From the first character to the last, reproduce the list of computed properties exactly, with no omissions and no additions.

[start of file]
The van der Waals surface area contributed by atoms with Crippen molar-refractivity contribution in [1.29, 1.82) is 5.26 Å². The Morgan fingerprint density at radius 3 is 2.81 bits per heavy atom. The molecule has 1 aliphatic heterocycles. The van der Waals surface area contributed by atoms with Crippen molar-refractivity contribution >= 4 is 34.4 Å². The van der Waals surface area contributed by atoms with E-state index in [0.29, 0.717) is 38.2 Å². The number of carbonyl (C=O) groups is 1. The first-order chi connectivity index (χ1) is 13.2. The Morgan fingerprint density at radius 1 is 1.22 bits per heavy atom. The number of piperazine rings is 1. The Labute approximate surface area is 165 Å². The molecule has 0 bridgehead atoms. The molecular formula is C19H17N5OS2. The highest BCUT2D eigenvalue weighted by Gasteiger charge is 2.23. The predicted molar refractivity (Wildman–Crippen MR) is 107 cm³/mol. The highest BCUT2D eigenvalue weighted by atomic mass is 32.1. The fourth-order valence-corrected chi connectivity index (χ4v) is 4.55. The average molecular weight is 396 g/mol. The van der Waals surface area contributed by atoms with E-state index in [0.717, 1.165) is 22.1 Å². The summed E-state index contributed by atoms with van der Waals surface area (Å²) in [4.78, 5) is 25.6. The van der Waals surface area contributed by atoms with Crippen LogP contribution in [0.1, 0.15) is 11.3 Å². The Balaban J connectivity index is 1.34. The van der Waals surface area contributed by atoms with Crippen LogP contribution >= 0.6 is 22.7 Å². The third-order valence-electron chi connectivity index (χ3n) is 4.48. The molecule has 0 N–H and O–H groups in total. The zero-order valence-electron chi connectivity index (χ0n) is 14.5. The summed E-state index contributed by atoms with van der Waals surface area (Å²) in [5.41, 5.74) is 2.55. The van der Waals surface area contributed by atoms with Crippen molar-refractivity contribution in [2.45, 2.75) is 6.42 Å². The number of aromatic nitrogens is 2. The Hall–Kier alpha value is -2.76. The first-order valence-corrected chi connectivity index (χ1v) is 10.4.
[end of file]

The van der Waals surface area contributed by atoms with Crippen molar-refractivity contribution in [1.29, 1.82) is 5.26 Å². The Morgan fingerprint density at radius 3 is 2.81 bits per heavy atom. The molecule has 1 aliphatic heterocycles. The van der Waals surface area contributed by atoms with Crippen molar-refractivity contribution >= 4 is 34.4 Å². The van der Waals surface area contributed by atoms with E-state index in [0.29, 0.717) is 38.2 Å². The number of carbonyl (C=O) groups is 1. The first-order chi connectivity index (χ1) is 13.2. The Morgan fingerprint density at radius 1 is 1.22 bits per heavy atom. The number of piperazine rings is 1. The Labute approximate surface area is 165 Å². The molecule has 0 bridgehead atoms. The molecular formula is C19H17N5OS2. The highest BCUT2D eigenvalue weighted by Gasteiger charge is 2.23. The predicted molar refractivity (Wildman–Crippen MR) is 107 cm³/mol. The highest BCUT2D eigenvalue weighted by atomic mass is 32.1. The fourth-order valence-corrected chi connectivity index (χ4v) is 4.55. The average molecular weight is 396 g/mol. The van der Waals surface area contributed by atoms with E-state index in [0.717, 1.165) is 22.1 Å². The summed E-state index contributed by atoms with van der Waals surface area (Å²) in [4.78, 5) is 25.6. The van der Waals surface area contributed by atoms with Crippen LogP contribution in [0.1, 0.15) is 11.3 Å². The Balaban J connectivity index is 1.34. The van der Waals surface area contributed by atoms with Crippen LogP contribution >= 0.6 is 22.7 Å². The third-order valence-electron chi connectivity index (χ3n) is 4.48. The molecule has 0 N–H and O–H groups in total. The zero-order valence-electron chi connectivity index (χ0n) is 14.5. The summed E-state index contributed by atoms with van der Waals surface area (Å²) in [5.41, 5.74) is 2.55. The van der Waals surface area contributed by atoms with Crippen molar-refractivity contribution in [2.45, 2.75) is 6.42 Å². The number of aromatic nitrogens is 2. The Hall–Kier alpha value is -2.76. The first-order valence-corrected chi connectivity index (χ1v) is 10.4.